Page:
Until then, scholarly matters had never particularly interested me. In fact, I questioned those caught up merely in belief. Yet, something like the character portrayed by Richard Dreyfus in the movie, Close Encounters of the Third Kind, I was struck by an image I couldn’t get out of my mind, both eerie and hopeful, oddly alluring. Dreyfuss tried to share this curiosity with his family but could find no words in their vocabulary to reach them. So he was forced into using an alternative medium, sculpting the image, his first effort gripping a pile of mashed potatoes in both hands at a family dinner. Out of this inspiration, quite pleased with his work, a billowy white tower rose from his plate, only to be met with stunned looks from around the table.

He tried again later, this time with a flourish so articulate he could not be denied. First, he smashed in a basement window. Shoveling dirt, he deftly piled the refuse inside until plenty was at hand. Then he climbed in. Pushing and prodding, an imposing peak slowly began to emerge, reaching nearly the ceiling. When his wife came home he took her by the hand, happy and exhausted, smudged with swipes of dirt, eager to share his vision at last. Beholding the sight, she slowly turned and said: “I’m taking the kids.” Needless-to-say, her rebuke was incomprehensible, hard to accept.

I imagine Noah probably experienced something similar. I can see his neighbors, noticing the enormous bulwark of wood looming overhead as they walked by, calling out friendly enough, “Nice arc you have there, Noah!” Only to mutter under their breath to each other as they passed by, “Doesn’t he know he lives in a desert?” But what can you do in the face of such an epiphany? Except build it, exactly as directed? It was not for some time that I was able to appreciate my own inspiration had to come from somewhere—in all likelihood, Adi Da, I can only imagine, urging me on. So I persisted in my studies, although little seemed to suggest it could ever amount to anything, indeed, in the end, taking just over thirty-five years to complete.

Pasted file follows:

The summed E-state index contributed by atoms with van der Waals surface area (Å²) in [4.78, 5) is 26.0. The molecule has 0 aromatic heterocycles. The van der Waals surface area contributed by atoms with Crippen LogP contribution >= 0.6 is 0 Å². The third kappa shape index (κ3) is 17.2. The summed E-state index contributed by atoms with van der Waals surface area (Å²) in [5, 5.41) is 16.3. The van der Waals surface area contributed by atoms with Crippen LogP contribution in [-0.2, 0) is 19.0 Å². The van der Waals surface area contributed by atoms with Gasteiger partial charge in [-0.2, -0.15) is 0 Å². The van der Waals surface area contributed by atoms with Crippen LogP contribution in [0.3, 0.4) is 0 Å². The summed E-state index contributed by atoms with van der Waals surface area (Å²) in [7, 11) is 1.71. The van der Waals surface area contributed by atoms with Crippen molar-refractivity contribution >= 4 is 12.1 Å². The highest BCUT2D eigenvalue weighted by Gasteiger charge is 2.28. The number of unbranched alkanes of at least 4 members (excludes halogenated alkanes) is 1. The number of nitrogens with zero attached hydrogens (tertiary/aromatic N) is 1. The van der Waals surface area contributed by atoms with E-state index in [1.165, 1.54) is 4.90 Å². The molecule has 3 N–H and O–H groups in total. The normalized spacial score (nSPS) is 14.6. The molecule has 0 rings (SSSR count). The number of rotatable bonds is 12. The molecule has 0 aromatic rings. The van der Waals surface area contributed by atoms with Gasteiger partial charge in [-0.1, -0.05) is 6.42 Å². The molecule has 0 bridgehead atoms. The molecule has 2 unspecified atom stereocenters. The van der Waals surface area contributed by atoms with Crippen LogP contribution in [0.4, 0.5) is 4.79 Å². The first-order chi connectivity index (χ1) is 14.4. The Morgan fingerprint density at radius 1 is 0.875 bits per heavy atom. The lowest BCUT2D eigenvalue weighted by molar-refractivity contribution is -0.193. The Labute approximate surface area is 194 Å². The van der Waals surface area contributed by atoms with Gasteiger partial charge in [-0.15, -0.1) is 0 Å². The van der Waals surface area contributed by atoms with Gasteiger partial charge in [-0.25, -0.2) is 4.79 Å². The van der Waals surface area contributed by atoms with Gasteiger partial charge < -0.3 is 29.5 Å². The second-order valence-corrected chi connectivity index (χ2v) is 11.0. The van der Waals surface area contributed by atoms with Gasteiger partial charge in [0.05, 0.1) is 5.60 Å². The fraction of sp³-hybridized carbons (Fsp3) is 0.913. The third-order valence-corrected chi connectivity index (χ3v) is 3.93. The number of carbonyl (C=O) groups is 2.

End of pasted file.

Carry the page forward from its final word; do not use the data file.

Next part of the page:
Returning home after my initial encounter with Adi Da, my head was swimming. Implications and possibilities darted back and forth I could not even begin to fathom. Not least of which, I immediately began to doubt the revelation given. It is an interesting function of the mind to question whatever doesn’t fit into its orderly summation of life. I thought I must be going crazy! However, I saw the same poster in another part of town somewhat later and took advantage of the opportunity to conduct the experiment again, getting identical results. I knew something remarkable was going on.

I went to the bookstore advertised on the poster and began attending events. Before too long I was a formal devotee of Adi Da Samraj. However, I was as much looking for ways to fill in and finish the as yet makeshift epiphany as take up the daunting disciplines of a genuine spiritual life—for which I had absolutely no preparation. Coming from an upbringing that stressed Christian moral values, uneasily steeped in the larger context of a Western philosophical agenda, the notion of something so far-fetched as God-Realization was utterly unacceptable. In fact, at the time, if anyone bothered to ask, I would inform without the least irony my faith was Existential Psychoanalysis. Like my great heroes, Nietzsche and Freud, religion seemed nothing more than a crutch for weak-minded souls, under regression to infantile wish fulfillment. I much preferred those willing to torment earnest Christians seeking to convert us, going so far as to knock the good books from their hands.

Consequently, a few years after this, I was surprised as anyone to be visited with a series of monumental dreams involving not only Adi Da Samraj but another highly-regarded nondual sage, Sri Ramana Maharshi, whose own teaching has striking similarities to Adi Da. The dreams with Adi Da have added up to perhaps a couple dozen. Usually, I find myself unexpectedly in his company, irresistibly drawn toward an unbearable vision of beauty radiating from him, attracting me. We engage some physical encounter, a tangible touch by which the ecstatic delight of Divine Love is imparted. A sudden infusion of intense pleasure ensues, enveloping my entire being, overwhelming the senses. A familiar world of reality abruptly fades, replaced by all-pervading white light, an inherent, explicit presence of “Brightness”, extending without end in every direction. At the same time, a serene state of calm and equanimity occurs, alongside the utter intensity of sublime joy. No sense of being a discrete or separate entity exists; only the radiant expansiveness of ecstatic “Brightness”.